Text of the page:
LT. GEN. MARK HERTLING (RET.), FORMER COMMANDING GENEERAL U.S. ARMY EUROPE AND SEVENTH ARMY: Well, I'm going to talk to patriots first, Jake, because Natasha's reporting on this issue shows two things. First of all, the Ukrainians were smart enough to pull their very best air defense soldiers out of units that send them back to Fort Sill to be trained. And this is the second part by a group of U.S. soldiers from the third of the sixth Air Defense Artillery Battalion. That's -- those are the folks that normally trained U.S. soldiers. What's made the difference is they have adapted that training because they're training folks who already understand air defense.
Now, to get to your question, where is this going to be deployed? You know, you're talking -- and what you're seeing on the screen right now is the launch from one Patriot launcher, there will be only two of those given by the United States as part of that battery. So it's a point defense system, it's got to be placed in a location that is defending a target like a capital city, Kyiv, or a port city like Odessa. So, it -- this is not a weapon system that can be moved around on the battlefield based on changing threats. It has to be placed somewhere to defend it.
So, where it we go, I don't know. I would suspect were the most important targets are, probably some of the cities that have been struck or some of the infrastructure facilities that have been struck by the Russians that Ukraine wants to protect.
In terms of the tank, the second part of your question, what has happened in the Defense Department is they have said hey, we are not going to send brand new, very best M1A2 tanks. Now, the difference between an M1A2 to an M1A1, which is now what we are going to send is probably meaningless to most people listening to your show right now but it's a huge difference. One is a very older tank, it was started be built in the 1980s. M1A2 is an upgraded tank with multiple new systems that is much more effective on the battlefield. And it's still going to take a while to get there just like some of the Bradley's that were announced in January will soon be seeing in the battlefield.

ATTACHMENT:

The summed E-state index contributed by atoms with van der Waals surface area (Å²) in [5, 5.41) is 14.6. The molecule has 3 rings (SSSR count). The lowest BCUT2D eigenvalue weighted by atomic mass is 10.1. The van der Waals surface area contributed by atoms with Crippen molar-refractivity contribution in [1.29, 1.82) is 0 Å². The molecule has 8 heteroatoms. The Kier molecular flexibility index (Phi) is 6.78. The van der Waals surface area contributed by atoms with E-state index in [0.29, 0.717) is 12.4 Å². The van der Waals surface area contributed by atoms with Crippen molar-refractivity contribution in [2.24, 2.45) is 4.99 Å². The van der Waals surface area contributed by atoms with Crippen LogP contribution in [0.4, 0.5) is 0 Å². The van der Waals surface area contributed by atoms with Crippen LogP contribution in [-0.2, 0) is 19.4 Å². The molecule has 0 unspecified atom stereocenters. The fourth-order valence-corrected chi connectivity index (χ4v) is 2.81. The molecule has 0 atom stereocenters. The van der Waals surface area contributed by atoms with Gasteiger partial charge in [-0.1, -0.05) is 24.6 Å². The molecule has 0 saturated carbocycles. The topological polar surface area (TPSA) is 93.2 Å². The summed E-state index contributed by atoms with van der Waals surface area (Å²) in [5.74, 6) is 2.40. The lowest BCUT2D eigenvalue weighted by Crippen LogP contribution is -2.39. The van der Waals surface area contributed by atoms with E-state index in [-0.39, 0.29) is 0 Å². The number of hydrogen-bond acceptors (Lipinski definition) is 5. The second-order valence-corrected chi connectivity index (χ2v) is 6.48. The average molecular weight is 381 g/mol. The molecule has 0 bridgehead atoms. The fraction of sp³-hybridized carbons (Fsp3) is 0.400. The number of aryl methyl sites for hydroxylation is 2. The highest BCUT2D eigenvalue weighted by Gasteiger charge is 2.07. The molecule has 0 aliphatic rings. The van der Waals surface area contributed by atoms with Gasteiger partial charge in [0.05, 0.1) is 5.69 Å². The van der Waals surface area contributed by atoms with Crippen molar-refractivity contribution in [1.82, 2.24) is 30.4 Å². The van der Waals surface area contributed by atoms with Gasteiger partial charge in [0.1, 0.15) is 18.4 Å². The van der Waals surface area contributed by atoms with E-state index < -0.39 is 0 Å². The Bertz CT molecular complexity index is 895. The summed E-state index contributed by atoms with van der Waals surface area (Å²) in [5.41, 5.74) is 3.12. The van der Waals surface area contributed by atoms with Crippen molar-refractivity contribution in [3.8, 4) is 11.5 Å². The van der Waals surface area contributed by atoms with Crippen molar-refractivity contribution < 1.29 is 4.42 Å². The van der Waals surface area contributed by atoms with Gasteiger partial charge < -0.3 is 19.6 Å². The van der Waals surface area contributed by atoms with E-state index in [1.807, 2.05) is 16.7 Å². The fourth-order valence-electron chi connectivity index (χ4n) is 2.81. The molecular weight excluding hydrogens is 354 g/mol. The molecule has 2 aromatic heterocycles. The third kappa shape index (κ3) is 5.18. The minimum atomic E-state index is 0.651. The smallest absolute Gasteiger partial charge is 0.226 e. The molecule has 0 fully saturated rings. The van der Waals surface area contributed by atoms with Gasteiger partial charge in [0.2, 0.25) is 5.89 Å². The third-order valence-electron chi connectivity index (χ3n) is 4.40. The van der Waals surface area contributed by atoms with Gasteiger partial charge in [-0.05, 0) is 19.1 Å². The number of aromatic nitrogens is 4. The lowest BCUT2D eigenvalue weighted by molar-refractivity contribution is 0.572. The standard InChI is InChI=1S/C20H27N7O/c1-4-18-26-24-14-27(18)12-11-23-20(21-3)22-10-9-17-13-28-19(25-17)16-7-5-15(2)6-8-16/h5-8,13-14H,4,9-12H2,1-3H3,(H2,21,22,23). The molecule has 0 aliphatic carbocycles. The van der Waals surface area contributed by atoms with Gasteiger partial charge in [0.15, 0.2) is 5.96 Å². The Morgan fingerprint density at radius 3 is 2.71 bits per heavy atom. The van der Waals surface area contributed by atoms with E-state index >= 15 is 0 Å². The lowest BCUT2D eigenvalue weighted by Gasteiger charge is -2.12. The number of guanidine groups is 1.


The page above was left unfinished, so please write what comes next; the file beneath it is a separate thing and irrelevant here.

Where will it -- where will they be sent, eventually probably in the fall, the place where Ukraine has broken through with their offences. And I believe some of those offensive operations will start probably within the next couple of weeks using the Bradley and Stryker vehicle, some of the other vehicles that have been given from Europe. And that will be in a place that Ukrainian commander say this is where we can make the most difference in terms of attacking Russia.
TAPPER: And, General, we only have about a minute left, but I want to get your assessment of the big picture, seemingly a seismic geopolitical shift here with China attempting to flex its diplomatic muscle in Russia. Meanwhile, it appears Japan is responding by going to Ukraine, the Prime Minister going to Ukraine. "The New York Times," David Sanger, says the, quote, "division of the world is reforming." Do you agree?
HERTLING: I certainly do. You know, Xi is the new senior strategic partner in the Russia China relationship wants two things out of this visit. He wants to deepen support trade and cooperation with Russia. That's very hard to do. And he wants to do that in the shadows.
And at the same time in a more public facing way, he wants China to be perceived, especially in Europe as a peace broker. It's going to be hard for him to do both of those things. The very nature as Ivan reported that Japan was in Ukraine at the same time Xi was in Russia says everything.
They are working against each other, tensions are going to remain between China and the rest of the world. They are going to find it hard to do both of the things in their strategic kitbag that they want to accomplish. It's going to be very hard.
And the other thing that China 12-point plan for peace starts off with number one, respect the sovereignty of all countries and international law. Russia has not done that.
HERTLING: It's very difficult to get that word to Mr. Putin.
TAPPER: Yes. General Mark Hertling, thanks so much. Appreciate it. Coming up, the specific question the judge asked in that more than a billion dollar lawsuit against Fox brought by Dominion voting systems. Plus, the new warnings of a drug resistant fungus spreading at an alarming rates throughout hospitals and medical facilities in the U.S.